Katie's stuffed toy Rabbit is her favorite thing in the world, and she carries it with her everywhere she goes in My Most Favourite Thing, published in the United States as My Most Favorite Thing. Katie's grandfather also has a favorite thing—his dog, Billy. When Billy gets sick, he needs an operation and must stay overnight at the veterinarian's office for treatment. Katie recognizes that Grandpa will be lonely without his loyal pet, so she gives him Rabbit to keep him company until Billy is well enough to come home. It is a stressful time for her as she tries to make do without Rabbit, trying various substitutes without success. But the generously given stuffed animal does help Grandpa feel better while waiting for Billy. When Billy comes home, Katie welcomes Rabbit back, feeling very glad that she was able to help her grandfather through his tough time. "This is a warm, reassuring tale about the value of sharing," wrote Lynne Babbage in a Magpies review of My Most Favourite Thing. JoAnn Jonas, writing in School Library Journal, called My Most Favorite Thing a "simply shown model of kindness offered and accepted," while Marta Segal, reviewing the same work in Booklist, remarked that Moon "sweetly and gently illustrates the concepts of generosity and sharing" through her story of Katie's selfless actions. Moon "has crafted a beautiful story celebrating all the love a young girl has to give," commented a Kirkus Review critic.

Mouse Tells the Time follows a young mouse as he sets out to learn how to tell time. Finding the right way to know the hour becomes difficult as each animal he encounters in the forest has a different method for knowing what time it is. Squirrel looks at the length of shadows and which direction they are pointing. Hedgehog tells time by noticing whether it is light or dark outside. Grandma Mole uses an hourglass to tell her when an hour has elapsed. And the Rabbit twins tell time by the direction that dandelion fluff floats through the air—which results in two different interpretations of the time of day. Confused by all the unusual techniques, Mouse returns home where his mother gives him a simple definition of time and promises to teach him how to read a clock. Writing in Books, a reviewer noted that Moon handled the confusion about telling time in a way that is "straightforward and reassuring."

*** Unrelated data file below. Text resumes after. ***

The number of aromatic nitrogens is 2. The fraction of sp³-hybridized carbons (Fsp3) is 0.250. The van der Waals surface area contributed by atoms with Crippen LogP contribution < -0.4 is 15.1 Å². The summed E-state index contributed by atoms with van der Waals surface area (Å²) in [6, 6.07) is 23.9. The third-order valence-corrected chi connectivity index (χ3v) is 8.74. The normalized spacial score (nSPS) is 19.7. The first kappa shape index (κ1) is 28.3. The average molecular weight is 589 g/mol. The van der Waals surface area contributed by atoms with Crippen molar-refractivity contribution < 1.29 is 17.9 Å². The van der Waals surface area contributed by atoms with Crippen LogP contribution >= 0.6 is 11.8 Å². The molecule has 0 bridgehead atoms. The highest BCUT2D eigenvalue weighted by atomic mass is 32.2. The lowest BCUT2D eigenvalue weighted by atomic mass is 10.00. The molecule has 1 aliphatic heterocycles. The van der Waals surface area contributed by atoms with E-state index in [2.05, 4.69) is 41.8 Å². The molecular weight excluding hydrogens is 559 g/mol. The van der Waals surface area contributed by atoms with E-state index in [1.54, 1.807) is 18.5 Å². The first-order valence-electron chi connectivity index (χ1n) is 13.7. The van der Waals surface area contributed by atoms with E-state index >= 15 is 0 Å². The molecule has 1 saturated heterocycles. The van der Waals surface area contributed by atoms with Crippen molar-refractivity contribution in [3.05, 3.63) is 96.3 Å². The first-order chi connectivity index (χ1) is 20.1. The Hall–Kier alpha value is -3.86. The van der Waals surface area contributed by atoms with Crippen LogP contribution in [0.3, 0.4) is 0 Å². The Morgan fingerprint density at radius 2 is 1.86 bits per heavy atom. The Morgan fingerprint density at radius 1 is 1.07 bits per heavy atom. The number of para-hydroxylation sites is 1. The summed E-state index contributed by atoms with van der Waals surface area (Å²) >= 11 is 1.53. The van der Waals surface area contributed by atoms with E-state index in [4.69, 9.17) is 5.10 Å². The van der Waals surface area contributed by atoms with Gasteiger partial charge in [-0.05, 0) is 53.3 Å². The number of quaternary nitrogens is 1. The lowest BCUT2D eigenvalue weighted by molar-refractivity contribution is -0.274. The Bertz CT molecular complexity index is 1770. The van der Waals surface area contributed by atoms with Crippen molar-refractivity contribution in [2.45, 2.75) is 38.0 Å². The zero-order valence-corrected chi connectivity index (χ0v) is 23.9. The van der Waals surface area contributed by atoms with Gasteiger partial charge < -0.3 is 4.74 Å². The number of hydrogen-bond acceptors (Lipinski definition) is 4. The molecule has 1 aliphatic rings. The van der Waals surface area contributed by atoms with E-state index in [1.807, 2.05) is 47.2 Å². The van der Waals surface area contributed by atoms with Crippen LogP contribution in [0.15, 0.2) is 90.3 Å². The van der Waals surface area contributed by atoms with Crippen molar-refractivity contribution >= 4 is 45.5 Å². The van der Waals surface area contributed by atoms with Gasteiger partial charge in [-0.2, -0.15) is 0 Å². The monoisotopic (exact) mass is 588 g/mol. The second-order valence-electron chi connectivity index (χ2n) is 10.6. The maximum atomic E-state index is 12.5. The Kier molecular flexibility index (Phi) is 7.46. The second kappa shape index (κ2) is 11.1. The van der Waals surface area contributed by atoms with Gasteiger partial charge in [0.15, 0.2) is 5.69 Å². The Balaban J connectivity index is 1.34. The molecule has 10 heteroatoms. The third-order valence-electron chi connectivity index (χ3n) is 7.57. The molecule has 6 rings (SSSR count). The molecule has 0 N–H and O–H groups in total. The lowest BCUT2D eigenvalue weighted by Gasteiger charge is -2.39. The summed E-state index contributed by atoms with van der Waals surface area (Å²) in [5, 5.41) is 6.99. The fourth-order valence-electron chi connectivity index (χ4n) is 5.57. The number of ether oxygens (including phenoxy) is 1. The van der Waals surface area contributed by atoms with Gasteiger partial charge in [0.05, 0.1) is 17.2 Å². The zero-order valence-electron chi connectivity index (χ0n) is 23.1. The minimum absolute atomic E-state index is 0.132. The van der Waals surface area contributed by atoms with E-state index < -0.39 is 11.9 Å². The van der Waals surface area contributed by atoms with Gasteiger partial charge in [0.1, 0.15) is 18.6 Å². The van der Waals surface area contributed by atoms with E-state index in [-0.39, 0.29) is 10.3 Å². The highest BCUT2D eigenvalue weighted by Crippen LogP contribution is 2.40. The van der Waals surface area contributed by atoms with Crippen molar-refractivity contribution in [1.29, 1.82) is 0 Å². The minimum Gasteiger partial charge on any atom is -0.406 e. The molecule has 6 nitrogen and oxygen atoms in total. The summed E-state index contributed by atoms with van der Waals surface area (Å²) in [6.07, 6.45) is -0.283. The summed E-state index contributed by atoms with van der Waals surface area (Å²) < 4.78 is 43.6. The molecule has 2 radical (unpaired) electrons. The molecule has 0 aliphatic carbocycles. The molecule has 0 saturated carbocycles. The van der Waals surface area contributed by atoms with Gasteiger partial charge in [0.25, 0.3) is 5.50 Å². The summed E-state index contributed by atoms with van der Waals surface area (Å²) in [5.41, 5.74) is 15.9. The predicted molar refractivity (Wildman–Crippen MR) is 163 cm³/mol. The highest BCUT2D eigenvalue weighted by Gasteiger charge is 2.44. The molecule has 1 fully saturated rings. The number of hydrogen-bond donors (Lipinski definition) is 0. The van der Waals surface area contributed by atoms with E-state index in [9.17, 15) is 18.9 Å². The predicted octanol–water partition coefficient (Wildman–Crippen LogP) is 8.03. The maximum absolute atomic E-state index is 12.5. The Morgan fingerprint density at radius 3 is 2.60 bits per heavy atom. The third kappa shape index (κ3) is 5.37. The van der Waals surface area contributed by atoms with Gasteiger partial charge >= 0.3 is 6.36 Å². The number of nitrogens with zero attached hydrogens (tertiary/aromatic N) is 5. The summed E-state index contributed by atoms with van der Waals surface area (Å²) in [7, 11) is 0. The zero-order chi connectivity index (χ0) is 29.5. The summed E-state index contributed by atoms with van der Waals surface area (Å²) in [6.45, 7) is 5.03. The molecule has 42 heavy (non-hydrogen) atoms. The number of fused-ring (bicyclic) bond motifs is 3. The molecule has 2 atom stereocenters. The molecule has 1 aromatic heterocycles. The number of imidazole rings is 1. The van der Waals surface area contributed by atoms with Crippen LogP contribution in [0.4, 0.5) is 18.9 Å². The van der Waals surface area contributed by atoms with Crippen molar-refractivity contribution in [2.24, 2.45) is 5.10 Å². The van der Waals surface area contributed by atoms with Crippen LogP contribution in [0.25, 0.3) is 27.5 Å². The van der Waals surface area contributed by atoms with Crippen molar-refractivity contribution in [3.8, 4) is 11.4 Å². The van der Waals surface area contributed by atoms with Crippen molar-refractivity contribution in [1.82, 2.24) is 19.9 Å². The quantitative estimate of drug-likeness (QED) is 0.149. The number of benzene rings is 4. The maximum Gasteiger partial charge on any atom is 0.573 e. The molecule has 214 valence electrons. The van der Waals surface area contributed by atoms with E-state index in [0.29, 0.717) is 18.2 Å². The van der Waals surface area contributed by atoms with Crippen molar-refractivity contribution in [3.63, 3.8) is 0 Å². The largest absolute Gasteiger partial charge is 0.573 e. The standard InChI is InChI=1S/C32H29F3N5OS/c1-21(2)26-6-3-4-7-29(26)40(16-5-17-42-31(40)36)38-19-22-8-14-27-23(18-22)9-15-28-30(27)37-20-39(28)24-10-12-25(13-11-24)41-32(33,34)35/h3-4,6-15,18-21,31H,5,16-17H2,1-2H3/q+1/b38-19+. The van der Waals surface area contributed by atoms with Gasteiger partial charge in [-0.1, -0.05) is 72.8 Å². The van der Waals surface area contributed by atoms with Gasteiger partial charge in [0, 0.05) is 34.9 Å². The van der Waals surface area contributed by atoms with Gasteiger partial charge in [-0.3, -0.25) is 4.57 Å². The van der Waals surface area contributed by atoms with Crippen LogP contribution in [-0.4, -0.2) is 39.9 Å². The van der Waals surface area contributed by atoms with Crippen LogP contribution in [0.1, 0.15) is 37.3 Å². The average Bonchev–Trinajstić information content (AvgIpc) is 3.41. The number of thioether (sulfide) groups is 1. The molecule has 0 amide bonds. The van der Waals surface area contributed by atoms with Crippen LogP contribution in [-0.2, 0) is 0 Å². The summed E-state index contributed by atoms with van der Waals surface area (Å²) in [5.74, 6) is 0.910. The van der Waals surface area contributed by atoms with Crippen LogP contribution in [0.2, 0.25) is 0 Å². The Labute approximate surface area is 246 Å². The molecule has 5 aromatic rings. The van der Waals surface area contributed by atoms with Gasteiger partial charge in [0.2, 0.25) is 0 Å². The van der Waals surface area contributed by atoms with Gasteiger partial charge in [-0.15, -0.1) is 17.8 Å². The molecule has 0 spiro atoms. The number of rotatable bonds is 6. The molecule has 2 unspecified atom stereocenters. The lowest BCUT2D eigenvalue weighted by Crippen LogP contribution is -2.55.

Moon once commented: "Books were very much a part of my own childhood, an interest which was reawakened in the early 1980s when I was able to share the enjoyment with my own two children. In addition to reading to them, I wrote stories for them—something I had never done before. Once the children were both at school, and health problems (rheumatoid arthritis) ruled out a return to teaching, I decided to try writing for publication—with the aim of success before my fortieth birthday! This I achieved (just!), signing my first contract, for At the Beginning of a Pig in 1992.

"Having always had an interest in education, I feel very strongly that learning to read is one of the most important and basic skills a child can master. If a child is familiar with and enjoys books from an early age, the first step toward literacy has been taken."



Booklist, January 15, 1995, Mary Harris Veeder, review of Lucy's Picture, p. 938; July, 2000, John Peters, review of Happy Birthday, Amelia, p. 2042; September 1, 2001, Marta Segal, review of My Most Favorite Thing, p. 117.

Books, summer, 1999, review of JJ and the Monster, p. 22; autumn, 2002, review of Mouse Tells the Time, p. 20.

Kirkus Reviews, February 15, 1995; July 15, 2001, review of My Most Favorite Thing, p. 1031; March 15, 2003, review of Mouse Tells the Time, p. 474.

Magpies, July, 2001, Lynne Babbage, review of MyMost Favourite Thing, p. 27.

Publishers Weekly, January 2, 1995, review of Lucy'sPicture, p. 76; March 27, 2000, "Revving Up to Read," p. 83.

School Librarian, spring, 1998, Sarah Reed, review of Billy's Sunflower, p. 20.

School Library Journal, November, 2001, JoAnn Jonas, review of My Most Favorite Thing, p. 130.


David Higham Associates Web site, (January 26, 2004), profile of Nicola Moon.*